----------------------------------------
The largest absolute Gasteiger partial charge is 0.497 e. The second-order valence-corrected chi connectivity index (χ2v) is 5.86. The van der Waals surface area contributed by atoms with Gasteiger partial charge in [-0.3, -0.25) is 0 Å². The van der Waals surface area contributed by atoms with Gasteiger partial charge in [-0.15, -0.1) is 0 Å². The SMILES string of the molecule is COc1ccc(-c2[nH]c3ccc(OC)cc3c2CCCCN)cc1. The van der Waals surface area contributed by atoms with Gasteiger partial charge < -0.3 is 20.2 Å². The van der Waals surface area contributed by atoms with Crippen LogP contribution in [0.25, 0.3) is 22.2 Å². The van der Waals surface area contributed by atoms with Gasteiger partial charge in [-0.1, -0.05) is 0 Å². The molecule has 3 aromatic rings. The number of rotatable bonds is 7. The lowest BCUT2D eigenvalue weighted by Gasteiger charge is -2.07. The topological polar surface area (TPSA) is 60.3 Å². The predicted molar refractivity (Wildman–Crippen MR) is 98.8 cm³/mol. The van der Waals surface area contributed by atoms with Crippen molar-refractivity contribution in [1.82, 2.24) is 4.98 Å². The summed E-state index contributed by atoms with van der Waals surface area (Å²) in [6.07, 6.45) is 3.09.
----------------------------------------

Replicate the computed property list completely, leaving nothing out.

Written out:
The largest absolute Gasteiger partial charge is 0.497 e. The second-order valence-corrected chi connectivity index (χ2v) is 5.86. The van der Waals surface area contributed by atoms with Gasteiger partial charge in [-0.3, -0.25) is 0 Å². The van der Waals surface area contributed by atoms with Gasteiger partial charge in [-0.15, -0.1) is 0 Å². The SMILES string of the molecule is COc1ccc(-c2[nH]c3ccc(OC)cc3c2CCCCN)cc1. The van der Waals surface area contributed by atoms with Gasteiger partial charge < -0.3 is 20.2 Å². The van der Waals surface area contributed by atoms with Crippen LogP contribution in [0.25, 0.3) is 22.2 Å². The van der Waals surface area contributed by atoms with Gasteiger partial charge in [-0.1, -0.05) is 0 Å². The molecule has 3 aromatic rings. The number of rotatable bonds is 7. The lowest BCUT2D eigenvalue weighted by Gasteiger charge is -2.07. The topological polar surface area (TPSA) is 60.3 Å². The predicted molar refractivity (Wildman–Crippen MR) is 98.8 cm³/mol. The van der Waals surface area contributed by atoms with Crippen molar-refractivity contribution in [1.82, 2.24) is 4.98 Å². The summed E-state index contributed by atoms with van der Waals surface area (Å²) in [6.07, 6.45) is 3.09.